Through the pioneering work of Shannon, Hamming, and others, the theory of Error Correcting Codes arose out of the need for more reliable communication and computer data storage. It has rapidly evolved into a sophisticated mathematical theory with strong links to algebra, combinatorics, number theory, and geometry. Algebraic coding theory over rings emerged at the end of the 1980s, when it was discovered that certain very good codes that were nonlinear in the traditional binary sense were actually linear when considered as codes over Z4. This paper is devoted to giving an introduction to this chapter of applied algebra. It is not our intention to be encyclopedic; such a goal would be beyond the scope of this work. Clearly,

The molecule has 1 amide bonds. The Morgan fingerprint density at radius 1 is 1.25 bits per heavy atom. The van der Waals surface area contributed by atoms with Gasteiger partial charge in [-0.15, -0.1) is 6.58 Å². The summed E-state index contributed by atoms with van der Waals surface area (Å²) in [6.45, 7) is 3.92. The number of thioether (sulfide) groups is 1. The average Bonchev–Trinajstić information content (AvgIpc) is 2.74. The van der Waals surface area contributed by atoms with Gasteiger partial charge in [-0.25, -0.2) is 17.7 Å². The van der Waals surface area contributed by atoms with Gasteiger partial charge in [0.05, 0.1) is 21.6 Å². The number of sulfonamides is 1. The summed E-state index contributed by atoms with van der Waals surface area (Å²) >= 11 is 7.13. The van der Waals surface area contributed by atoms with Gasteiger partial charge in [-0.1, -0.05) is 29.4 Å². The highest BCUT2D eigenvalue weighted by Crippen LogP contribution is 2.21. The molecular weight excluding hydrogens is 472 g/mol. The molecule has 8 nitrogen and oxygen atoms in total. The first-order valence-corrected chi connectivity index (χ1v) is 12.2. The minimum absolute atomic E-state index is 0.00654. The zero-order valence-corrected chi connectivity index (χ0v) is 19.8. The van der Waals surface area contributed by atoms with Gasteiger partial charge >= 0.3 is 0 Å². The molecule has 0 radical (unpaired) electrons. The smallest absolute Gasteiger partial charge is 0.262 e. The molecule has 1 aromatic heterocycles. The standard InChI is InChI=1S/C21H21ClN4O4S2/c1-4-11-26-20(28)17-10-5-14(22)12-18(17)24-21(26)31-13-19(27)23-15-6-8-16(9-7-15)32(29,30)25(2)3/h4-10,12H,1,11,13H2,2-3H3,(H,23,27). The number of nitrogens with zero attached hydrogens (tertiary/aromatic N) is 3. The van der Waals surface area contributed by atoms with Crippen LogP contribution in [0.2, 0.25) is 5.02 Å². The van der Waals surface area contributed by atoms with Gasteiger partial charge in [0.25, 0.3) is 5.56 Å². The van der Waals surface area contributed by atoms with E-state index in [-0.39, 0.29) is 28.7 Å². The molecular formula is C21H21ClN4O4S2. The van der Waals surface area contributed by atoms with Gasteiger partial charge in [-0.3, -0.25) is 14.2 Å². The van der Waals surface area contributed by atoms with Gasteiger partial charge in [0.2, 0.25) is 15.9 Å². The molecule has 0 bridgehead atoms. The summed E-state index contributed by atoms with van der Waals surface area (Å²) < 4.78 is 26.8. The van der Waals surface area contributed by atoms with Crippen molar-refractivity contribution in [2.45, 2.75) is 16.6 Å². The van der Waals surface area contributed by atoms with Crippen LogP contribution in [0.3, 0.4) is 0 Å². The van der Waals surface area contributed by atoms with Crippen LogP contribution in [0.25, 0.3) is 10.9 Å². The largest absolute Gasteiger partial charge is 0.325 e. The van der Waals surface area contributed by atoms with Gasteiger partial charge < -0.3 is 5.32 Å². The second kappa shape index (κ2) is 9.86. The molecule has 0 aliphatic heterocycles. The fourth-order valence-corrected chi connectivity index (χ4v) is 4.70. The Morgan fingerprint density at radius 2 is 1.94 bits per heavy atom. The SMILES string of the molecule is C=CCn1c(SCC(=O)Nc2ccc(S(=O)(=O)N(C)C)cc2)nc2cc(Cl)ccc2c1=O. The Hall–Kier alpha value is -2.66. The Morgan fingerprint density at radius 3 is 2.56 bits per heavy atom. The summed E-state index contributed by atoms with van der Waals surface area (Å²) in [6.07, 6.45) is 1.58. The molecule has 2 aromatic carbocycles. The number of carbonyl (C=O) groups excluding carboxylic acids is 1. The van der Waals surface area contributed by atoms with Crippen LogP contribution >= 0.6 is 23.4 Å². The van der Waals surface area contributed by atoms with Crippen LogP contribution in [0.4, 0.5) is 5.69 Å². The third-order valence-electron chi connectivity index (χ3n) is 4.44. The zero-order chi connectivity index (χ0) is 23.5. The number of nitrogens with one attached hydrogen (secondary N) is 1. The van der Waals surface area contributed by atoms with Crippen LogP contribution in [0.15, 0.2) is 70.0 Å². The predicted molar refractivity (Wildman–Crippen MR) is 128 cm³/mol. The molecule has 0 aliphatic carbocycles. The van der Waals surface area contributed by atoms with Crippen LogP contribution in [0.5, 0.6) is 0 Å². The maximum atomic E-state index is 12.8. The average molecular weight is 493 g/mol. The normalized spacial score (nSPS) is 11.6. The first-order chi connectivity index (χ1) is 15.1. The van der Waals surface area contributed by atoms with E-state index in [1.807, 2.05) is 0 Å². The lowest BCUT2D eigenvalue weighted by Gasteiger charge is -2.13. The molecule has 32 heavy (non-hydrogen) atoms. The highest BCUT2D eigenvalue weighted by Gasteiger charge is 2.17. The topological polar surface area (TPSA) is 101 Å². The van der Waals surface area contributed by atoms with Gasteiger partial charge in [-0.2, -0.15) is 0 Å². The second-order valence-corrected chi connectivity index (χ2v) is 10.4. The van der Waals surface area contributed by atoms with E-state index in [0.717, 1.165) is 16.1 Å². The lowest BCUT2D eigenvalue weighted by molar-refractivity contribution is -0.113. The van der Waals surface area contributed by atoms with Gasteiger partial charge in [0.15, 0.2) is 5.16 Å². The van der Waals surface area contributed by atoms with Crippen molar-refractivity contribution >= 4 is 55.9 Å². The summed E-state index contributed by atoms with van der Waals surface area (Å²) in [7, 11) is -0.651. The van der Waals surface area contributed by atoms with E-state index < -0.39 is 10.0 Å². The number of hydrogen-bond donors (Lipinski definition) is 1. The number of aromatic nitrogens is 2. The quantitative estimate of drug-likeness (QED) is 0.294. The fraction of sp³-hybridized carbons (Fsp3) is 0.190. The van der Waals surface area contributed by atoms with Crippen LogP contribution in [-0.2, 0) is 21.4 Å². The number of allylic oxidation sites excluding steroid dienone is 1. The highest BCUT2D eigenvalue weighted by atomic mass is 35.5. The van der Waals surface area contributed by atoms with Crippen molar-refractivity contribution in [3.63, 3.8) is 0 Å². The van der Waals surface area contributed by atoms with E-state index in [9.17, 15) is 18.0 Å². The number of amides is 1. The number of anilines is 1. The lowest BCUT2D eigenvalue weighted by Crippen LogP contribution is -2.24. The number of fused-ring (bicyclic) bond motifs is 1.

the inclusion of topics is bound to reflect our own research interests. Considering that the likely readership of this volume will be of group, ring, and group-ring theorists, we will focus particularly on several foundational and theoretical aspects of this discipline that are likely to be appealing to such an audience. Our intent is to provide algebraists with a snapshot of a corner of coding theory that may be attractive to them as we give insight into the current state of the art.